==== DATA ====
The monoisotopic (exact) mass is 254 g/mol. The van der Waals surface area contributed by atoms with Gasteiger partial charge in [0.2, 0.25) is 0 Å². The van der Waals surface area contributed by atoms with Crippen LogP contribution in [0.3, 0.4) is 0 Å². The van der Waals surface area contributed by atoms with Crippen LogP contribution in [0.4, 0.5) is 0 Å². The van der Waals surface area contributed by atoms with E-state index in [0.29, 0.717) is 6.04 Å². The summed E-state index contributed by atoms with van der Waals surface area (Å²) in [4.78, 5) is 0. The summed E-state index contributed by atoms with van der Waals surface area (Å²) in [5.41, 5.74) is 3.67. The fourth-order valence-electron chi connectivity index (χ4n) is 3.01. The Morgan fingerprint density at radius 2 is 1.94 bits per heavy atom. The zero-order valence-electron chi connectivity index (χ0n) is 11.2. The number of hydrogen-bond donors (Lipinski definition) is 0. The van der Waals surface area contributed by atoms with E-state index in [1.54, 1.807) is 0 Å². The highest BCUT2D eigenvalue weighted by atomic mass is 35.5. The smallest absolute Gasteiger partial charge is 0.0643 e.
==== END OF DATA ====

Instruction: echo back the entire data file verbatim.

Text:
The monoisotopic (exact) mass is 254 g/mol. The van der Waals surface area contributed by atoms with Gasteiger partial charge in [0.2, 0.25) is 0 Å². The van der Waals surface area contributed by atoms with Crippen LogP contribution in [0.3, 0.4) is 0 Å². The van der Waals surface area contributed by atoms with Crippen LogP contribution in [0.4, 0.5) is 0 Å². The van der Waals surface area contributed by atoms with E-state index in [0.29, 0.717) is 6.04 Å². The summed E-state index contributed by atoms with van der Waals surface area (Å²) in [4.78, 5) is 0. The summed E-state index contributed by atoms with van der Waals surface area (Å²) in [5.41, 5.74) is 3.67. The fourth-order valence-electron chi connectivity index (χ4n) is 3.01. The Morgan fingerprint density at radius 2 is 1.94 bits per heavy atom. The zero-order valence-electron chi connectivity index (χ0n) is 11.2. The number of hydrogen-bond donors (Lipinski definition) is 0. The van der Waals surface area contributed by atoms with E-state index in [1.54, 1.807) is 0 Å². The highest BCUT2D eigenvalue weighted by atomic mass is 35.5. The smallest absolute Gasteiger partial charge is 0.0643 e.